eTail West 2018

February 26 - March 01, 2018

JW Marriott, Palm Springs, CA

1.888.482.6012

Differentiating Your Approach To Omnichannel

Brian Honigman

It’s getting more and more difficult for retailers to stand out and make an impact online, particularly when competing on noisy channels that they don’t own, such as social media, influential blogs, third party shopping apps, etc.

Over the past few years, consumers have become better equipped to find the information they need to inform their purchasing decisions. Whether this be finding a review from a third party site, seeking a better price from a competitor or asking a friend through social media, their options have ultimately broadened and as a result, the consumer has become much smarter.

In order to find both online and offline success with omni-channel marketing, it is essential for your organization to diversify your messaging, visuals and product assortments while also testing a variety of other factors as they become relevant. Take the following tips into consideration as you focus your marketing campaigns to encompass an omni-channel strategy.

Consider All Avenues When Marketing to the Needs of Your Audience

While much of the conversation around omni-channel marketing has focused on the importance of a strong digital or mobile presence, it is only one of the many factors to consider for your marketing efforts. With online retail sales continuing to grow, there isn’t much of an argument against focusing your attention online.

However, omni-channel marketing is about considering all customer interactions and aligning your marketing efforts with the needs of your audience consistently, no matter what channel they choose and focusing on only mobile marketing or digital strategies could mean that you’re missing out on several other marketing opportunities.

The brands that can seamlessly balance both their online and offline channels by creating a focused marketing plan, can effectively build a stronger omni-channel campaign and have more control over the avenues that influence their customers.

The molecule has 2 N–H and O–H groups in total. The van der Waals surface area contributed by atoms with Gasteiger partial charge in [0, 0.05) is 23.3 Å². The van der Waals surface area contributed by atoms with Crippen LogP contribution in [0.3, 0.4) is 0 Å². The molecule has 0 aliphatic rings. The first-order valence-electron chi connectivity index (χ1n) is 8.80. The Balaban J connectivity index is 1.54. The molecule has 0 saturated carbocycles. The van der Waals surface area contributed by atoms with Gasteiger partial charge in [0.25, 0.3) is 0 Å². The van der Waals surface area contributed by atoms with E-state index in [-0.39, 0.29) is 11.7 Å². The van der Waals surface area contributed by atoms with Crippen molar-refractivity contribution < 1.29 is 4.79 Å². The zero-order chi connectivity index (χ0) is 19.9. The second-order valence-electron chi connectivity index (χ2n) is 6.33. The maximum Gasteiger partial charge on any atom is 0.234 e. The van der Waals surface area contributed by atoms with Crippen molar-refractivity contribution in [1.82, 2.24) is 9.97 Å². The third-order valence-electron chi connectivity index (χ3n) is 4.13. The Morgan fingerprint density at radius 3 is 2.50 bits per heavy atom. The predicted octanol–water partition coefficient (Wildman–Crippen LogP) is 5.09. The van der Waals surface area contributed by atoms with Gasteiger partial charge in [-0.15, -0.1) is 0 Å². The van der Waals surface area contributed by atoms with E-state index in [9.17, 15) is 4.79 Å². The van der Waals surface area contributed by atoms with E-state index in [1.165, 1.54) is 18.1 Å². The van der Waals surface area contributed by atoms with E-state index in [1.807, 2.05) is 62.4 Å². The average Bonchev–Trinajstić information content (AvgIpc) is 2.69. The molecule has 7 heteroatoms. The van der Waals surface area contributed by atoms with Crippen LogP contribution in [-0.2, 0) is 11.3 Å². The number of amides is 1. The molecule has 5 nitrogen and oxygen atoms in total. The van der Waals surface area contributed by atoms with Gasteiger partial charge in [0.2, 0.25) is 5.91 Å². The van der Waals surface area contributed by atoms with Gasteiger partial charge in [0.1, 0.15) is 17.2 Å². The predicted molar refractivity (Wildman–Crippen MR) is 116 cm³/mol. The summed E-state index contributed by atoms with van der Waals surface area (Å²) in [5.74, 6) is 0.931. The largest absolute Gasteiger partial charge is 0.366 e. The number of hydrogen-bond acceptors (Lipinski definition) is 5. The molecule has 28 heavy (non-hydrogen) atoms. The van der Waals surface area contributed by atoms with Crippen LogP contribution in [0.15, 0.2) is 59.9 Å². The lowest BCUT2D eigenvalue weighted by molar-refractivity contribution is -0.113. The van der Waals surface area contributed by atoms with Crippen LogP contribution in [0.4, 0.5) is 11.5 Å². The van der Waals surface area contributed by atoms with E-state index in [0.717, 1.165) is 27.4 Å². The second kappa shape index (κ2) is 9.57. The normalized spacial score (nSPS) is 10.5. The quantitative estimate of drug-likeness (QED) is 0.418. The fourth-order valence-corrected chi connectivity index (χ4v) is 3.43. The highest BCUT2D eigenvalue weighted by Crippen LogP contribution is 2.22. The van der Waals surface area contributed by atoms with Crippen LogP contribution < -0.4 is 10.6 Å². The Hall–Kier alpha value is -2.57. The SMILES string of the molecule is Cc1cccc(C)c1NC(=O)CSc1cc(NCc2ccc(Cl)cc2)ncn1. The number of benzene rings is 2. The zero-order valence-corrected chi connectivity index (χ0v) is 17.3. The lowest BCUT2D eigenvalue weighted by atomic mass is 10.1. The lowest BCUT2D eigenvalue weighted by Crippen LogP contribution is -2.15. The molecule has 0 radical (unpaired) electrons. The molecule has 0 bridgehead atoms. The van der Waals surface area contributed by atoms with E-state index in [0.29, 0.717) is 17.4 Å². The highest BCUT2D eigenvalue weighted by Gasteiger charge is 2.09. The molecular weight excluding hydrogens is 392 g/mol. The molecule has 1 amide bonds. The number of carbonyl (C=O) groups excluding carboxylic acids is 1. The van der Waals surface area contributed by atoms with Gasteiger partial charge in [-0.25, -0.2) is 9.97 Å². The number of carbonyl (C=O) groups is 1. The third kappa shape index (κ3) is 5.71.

For example, fashion retailer Nordstrom has focused on many of their channels by incorporating a variety of marketing strategies, such as, direct mailings, physical product catalogs, social media content production and mobile app campaigns, amongst others. You’ll notice that many of these omni-channel brands such as Nordstrom have followed many of the current marketing trends by expanding their online and social marketing efforts, yet haven’t neglected to continue marketing their brand through more traditional avenues as well.

While print advertising and newspaper circulars have recently been on the decline, for retailers that market to diverse audiences, these avenues can still influence customers to visit both physical and online stores and ultimately lead to purchases. By continuing to produce product catalogs and deliver newspaper circulars, Nordstrom has ensured not to alienate their existing customers that prefer to shop using those channels.

To differentiate your approach to omni-channel marketing, you should consider the needs of your customers on each channel and how your brand should be aligning your messaging to meet the needs of both your customers and marketing goals.

This doesn’t necessarily mean that you need to have a presence on every distribution channel, build a mobile application, or publish on all social networks, it means that you should listen to your customers and conduct comprehensive market research to identify the channels that your audience prefers and ensure that you market a consistent message across those properties specifically.

Influencing Purchasing Decisions With A Consistent Experience

All of your company’s content, social messaging or advertising campaigns offer an opportunity for your customers to interact with your brand. Although this can often be a challenge, a consistent message that aligns your business and marketing goals is essential.

It’s also important to consider that a consistent customer experience goes well beyond your typical branding guidelines and design principles. Both your tone and marketing copy should be designed with your customer’s buyer journey in mind, and serve a consistent purpose to help your reach your marketing goals.

Nordstrom understands that their customers are likely to engage with their brand across many platforms and by adapting their marketing approach to accommodate the needs of a diverse audience, Nordstrom can have more influence over the touch points that their customers find most important when making a purchase. The idea here is that the customer recognizes the look, feel and tone of Nordstrom’s messaging, wherever they are engaging with the brand, making it a familiar experience that will more likely drive the desired action from their marketing.

To put it succinctly, follow these tips to differentiate your approach to omni-channel marketing:

  • Consider both online and offline channels where your customers can interact with your brand.
  • Manage a consistent marketing message over a mixture of these channels.
  • Ensure that each channel can help your audience through their buyer journey.

Make sure to also download the eTail agenda to discover all of the great activities, speakers, & sessions planned for this year.

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About Brian Honigman: Brian Honigman is a content marketing consultant and the CEO of Honigman Media. He's a regular contributor to the Wall Street Journal, Forbes and others. Follow him on Twitter @BrianHonigman

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